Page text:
Re: Last Call: <draft-ietf-6man-rfc2460bis-08.txt> (Internet Protocol, Version 6 (IPv6) Specification) to Internet Standard

Fernando Gont <> Thu, 02 February 2017 09:15 UTC

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Subject: Re: Last Call: <draft-ietf-6man-rfc2460bis-08.txt> (Internet Protocol, Version 6 (IPv6) Specification) to Internet Standard
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From: Fernando Gont <>
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Some comments:

*  Section 4.8 ("Defining New Extension Headers and Options")

Specification of new EHs would bring problems. And, for instance,
recommending a specific format for new EHs does not really help.

A key problem with the Uniform Format for IPv6 Extension Headers
described in this section (originally specified in RFC6564) lies in that
both IPv6 Extension Headers and Transport Protocols share the same "Next
Header" registry/namespace.  Thus, given an "unknown Next Header value",
it is impossible to tell whether the aforementioned value refers to an
IPv6 Extension Header that employs the aforementioned uniform format, or
an "unknown" upper-layer protocol (e.g. an "unknown" transport
protocol).  That is, while this document (and RFC6564) specifies the
syntax for a Uniform Format for IPv6 Extension Headers, it does not
provide a mechanism for a node to identify whether the aforementioned
format is being employed in the first place.

The current impossibility to parse an IPv6 header chain that includes
unknown Next Header values results in concrete implications for the
extensibility of the IPv6 protocol, and the deployability of new
transport protocols.  Namely,

 o  New IPv6 extension headers cannot be incrementally deployed.

 o  New transport protocols cannot be incrementally deployed.

We've elaborated on this topic in draft-gont-6man-rfc6564bis. One
possible way to address this problem is simply to ban the specification
of new EHs. Another is to d something along the lines of
draft-gont-6man-rfc6564bis. However, the current text seems misleading
-- for instance as is, it doesn't buy much to have a "unified format"
for new EHs, since you don't really know how to parse that EH in the
first place.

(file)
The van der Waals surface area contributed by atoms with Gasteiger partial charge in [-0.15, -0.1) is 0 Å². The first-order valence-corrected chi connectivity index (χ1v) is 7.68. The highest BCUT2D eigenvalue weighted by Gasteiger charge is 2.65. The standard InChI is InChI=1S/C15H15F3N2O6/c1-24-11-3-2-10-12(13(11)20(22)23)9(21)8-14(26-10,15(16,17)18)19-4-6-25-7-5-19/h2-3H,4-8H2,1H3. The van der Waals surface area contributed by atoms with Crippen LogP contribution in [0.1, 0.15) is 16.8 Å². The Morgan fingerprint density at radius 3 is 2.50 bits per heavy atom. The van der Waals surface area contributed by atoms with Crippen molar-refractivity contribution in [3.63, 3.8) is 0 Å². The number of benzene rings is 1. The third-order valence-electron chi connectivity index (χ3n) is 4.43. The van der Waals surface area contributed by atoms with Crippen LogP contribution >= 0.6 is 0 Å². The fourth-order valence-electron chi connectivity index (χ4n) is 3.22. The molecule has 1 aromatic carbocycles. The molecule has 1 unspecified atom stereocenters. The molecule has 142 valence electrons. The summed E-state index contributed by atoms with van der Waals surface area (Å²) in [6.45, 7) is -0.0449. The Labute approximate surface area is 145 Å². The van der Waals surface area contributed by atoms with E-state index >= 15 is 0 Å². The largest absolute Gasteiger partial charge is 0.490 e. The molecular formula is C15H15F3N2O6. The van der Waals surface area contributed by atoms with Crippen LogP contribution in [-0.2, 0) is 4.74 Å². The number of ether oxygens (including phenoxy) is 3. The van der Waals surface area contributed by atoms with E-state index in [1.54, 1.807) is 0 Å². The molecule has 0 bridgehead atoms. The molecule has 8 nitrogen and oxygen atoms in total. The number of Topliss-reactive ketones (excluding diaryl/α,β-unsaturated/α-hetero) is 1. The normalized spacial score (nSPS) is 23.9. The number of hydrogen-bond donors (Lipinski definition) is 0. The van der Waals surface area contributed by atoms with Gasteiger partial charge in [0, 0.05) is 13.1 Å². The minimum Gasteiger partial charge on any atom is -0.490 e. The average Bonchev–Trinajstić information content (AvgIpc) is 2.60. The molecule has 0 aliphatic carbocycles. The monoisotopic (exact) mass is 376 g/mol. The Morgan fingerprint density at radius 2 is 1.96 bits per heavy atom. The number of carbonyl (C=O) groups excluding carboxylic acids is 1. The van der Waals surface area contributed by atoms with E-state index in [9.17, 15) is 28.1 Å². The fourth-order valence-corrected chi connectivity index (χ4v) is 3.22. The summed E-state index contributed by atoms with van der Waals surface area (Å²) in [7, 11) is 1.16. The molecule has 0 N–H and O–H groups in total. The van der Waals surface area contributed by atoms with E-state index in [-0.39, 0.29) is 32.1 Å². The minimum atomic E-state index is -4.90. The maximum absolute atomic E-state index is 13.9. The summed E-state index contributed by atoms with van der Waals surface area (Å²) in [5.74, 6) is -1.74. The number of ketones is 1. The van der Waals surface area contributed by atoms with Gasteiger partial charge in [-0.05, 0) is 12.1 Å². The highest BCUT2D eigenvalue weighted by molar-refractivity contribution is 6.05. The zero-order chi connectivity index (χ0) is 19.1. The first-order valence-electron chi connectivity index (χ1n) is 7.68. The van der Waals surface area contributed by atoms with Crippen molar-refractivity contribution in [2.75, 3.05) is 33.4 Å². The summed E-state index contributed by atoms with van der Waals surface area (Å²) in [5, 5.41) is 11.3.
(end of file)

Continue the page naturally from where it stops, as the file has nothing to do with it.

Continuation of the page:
* Section 3:

Regarding the "version" field, it might be useful to note that it should
be checked that, upon receipt of a packet, it is actually 6. It
shouldn't matter, but in practice, it might. Please see:
for a real-world scenario.

* Security Considerations section

I think the security considerations section should be augmented.

For example, the Extension Headers have been known to be useful for the
evasion of security controls. While in theory this need not be the case,
in practice it is.

* Appendix B ("CHANGES SINCE RFC2460")

I think this section should summarize the changes since RFC2460 but
*not* on a "per I-D version basis". That is, "as is", it is hard to
figure out what has changed since RFC2460.


Best regards,

On 02/01/2017 08:49 PM, The IESG wrote:
> The IESG has received a request from the IPv6 Maintenance WG (6man) to
> consider the following document:
> - 'Internet Protocol, Version 6 (IPv6) Specification'
>   <draft-ietf-6man-rfc2460bis-08.txt> as Internet Standard
> The IESG plans to make a decision in the next few weeks, and solicits
> final comments on this action. Please send substantive comments to the
> mailing lists by 2017-03-01. Exceptionally, comments may be
> sent to instead. In either case, please retain the
> beginning of the Subject line to allow automated sorting.
> Abstract
>    This document specifies version 6 of the Internet Protocol (IPv6).
>    It obsoletes RFC2460
> The file can be obtained via
> IESG discussion can be tracked via
> No IPR declarations have been submitted directly on this I-D.
> The document contains these normative downward references.
> See RFC 3967 for additional information: 
>     rfc4443: Internet Control Message Protocol (ICMPv6) for the Internet Protocol Version 6 (IPv6) Specification (Draft Standard - IETF stream)
>     rfc3168: The Addition of Explicit Congestion Notification (ECN) to IP (Proposed Standard - IETF stream)
> Note that some of these references may already be listed in the acceptable Downref Registry.
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Fernando Gont
SI6 Networks
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